POSTED: 1:30 a.m. HST, Jul 16, 2011
In the first year after the state's switch to an online test that could be taken up to three times, public school students saw sizable gains in math test scores, but reading scores remained static, according to statewide results released Friday.
Meanwhile, 62 percent of the state's 286 schools failed to meet annual goals of Adequate Yearly Progress for reading and math proficiency under the federal No Child Left Behind law, from 49 percent in 2010.
And for the first year, no Hawaii high schools met AYP, from five in 2010.
Why the plummet? NCLB standards were raised this year. For a school to meet Adequate Yearly Progress, 72 percent of its students had to have tested proficient in reading and 64 percent proficient in math.
That's a substantially higher bar than the past three years, when a school met AYP if at least 58 percent of its students were proficient in reading and 46 percent proficient in math.
"I'm disappointed (in the results). I think we all are," said Cara Tanimura, director of the Department of Education's systems accountability office.
"We were hoping for a little more gain, especially in reading. And because the annual measurable objectives went up, unfortunately, the number of schools that met AYP went down."
The state's performance this year is likely to add fuel locally to a national debate about NCLB, which has been widely criticized for overemphasizing test scores and unfairly punishing schools with large numbers of special-education or disadvantaged students.
The Obama administration has urged Congress to take action to overhaul the law, but for now school districts are expected to continue working toward rising proficiency goals.
AYP goals will rise again in 2013, when 86 percent of students at Hawaii schools must be proficient in reading and 82 percent proficient in math.
"Every single school is not going to make it," said Glenn Hirata, DOE evaluations specialist. "This 100 percent is really arbitrary and dreamlike."
Under NCLB, schools that do not achieve adequate yearly progress for two consecutive years are subject to varying sanctions that include state intervention and replacement of school staff. Eighty-seven Hawaii schools are in "restructuring" and face the most severe sanctions under NCLB.
About 94,500 public school students in grades 3 through 8 and grade 10 took the Hawaii State Assessment in testing periods from October to May.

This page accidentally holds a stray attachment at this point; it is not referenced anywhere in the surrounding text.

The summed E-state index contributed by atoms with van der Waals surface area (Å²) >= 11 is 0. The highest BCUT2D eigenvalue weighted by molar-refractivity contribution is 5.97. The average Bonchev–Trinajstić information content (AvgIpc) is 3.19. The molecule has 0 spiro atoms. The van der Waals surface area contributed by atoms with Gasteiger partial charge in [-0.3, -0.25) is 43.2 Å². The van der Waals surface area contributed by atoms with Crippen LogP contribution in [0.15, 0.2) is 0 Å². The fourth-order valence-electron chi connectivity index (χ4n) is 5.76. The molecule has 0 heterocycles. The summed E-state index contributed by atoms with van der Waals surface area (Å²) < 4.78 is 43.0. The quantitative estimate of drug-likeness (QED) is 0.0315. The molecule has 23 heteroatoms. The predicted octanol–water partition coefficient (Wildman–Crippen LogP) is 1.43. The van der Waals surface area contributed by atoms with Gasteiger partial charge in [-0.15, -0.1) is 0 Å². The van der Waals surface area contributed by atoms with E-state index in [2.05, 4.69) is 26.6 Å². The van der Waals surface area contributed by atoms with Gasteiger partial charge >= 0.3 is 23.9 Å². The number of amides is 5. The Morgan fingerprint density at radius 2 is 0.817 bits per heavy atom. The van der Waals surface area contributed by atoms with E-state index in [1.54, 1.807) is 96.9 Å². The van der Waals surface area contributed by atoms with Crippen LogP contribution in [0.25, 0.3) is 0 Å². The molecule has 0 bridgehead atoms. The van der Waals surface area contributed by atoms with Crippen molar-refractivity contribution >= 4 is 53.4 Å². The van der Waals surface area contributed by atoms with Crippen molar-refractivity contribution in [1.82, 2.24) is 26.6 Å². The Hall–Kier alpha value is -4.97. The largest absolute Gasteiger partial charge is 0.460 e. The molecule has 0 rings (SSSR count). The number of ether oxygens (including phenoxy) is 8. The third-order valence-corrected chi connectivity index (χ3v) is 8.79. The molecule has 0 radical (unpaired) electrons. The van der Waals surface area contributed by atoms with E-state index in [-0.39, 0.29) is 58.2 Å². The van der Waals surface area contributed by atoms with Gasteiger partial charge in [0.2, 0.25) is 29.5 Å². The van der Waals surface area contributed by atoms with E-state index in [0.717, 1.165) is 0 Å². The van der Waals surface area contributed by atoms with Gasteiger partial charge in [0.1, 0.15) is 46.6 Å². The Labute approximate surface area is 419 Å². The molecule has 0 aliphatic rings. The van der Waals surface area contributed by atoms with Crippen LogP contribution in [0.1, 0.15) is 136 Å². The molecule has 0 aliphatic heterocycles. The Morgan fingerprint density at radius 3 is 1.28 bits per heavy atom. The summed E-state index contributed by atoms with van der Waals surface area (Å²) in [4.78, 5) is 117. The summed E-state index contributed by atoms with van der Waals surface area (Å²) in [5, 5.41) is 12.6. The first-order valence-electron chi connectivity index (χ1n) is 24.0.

DOE officials point out that though the number of schools that did not meet AYP rose, the state continues to see steady gains in student reading and math proficiency.
Statewide, 54 percent of students tested proficient in math this year, from 48 percent last year and 38 percent in 2007.
Students in third through sixth and eighth grades saw gains in math proficiency. In reading proficiency, four grade levels lost ground, while fourth-, fifth- and sixth-graders saw gains.
The results come on the heels of better-than-expected results in the 2009-10 school year despite teacher furloughs on instructional days, and as the department struggles to boost student achievement and meet education reform pledges.
Officials were hoping that switching to an online test (from a paper-and-pencil one) and giving students up to three chances to take the assessment would improve scores.
Janette Snelling, principal at Kohala Middle School, which made AYP, said her students were prepared for the online format thanks to intermittent "formative testing" on computers.
"The switch to an online test, fortunately, wasn't as huge as maybe some of the schools that weren't doing testing in that manner," she said.
The rising annual goals took the hardest toll on high schools: None made AYP, from five last year. Waialua High and Intermediate did meet the benchmarks, however.
Mitchell Otani, principal of Kalani High, said missing the benchmark is tough to swallow. The school has met AYP every year since 2005.
This year, 79 percent of Kalani 10th-graders tested proficient in reading, compared with 86 percent last year. Some 52 percent tested proficient in math, from 64 percent last year.
Otani believes the drop in scores is due in part to a larger-than-average group of repeat 10th-graders who took the test.
He also said that it's been difficult to persuade high-schoolers to take the assessment seriously, when it doesn't count toward their grades or determine whether they graduate.
"Some kids will put in that 110 percent effort, and other kids will blow it off," Otani said. "It's a challenge for high schools."
There were several bright spots in the numbers this year, meanwhile.
Nanakuli Elementary met adequate yearly progress for the first time since 2004 through "safe harbor," which rewards schools for big year-over-year improvements.
Fifty-two percent of Nanakuli's students were proficient in reading, from 33 percent last year. In math, 60 percent tested proficient, from 36 percent.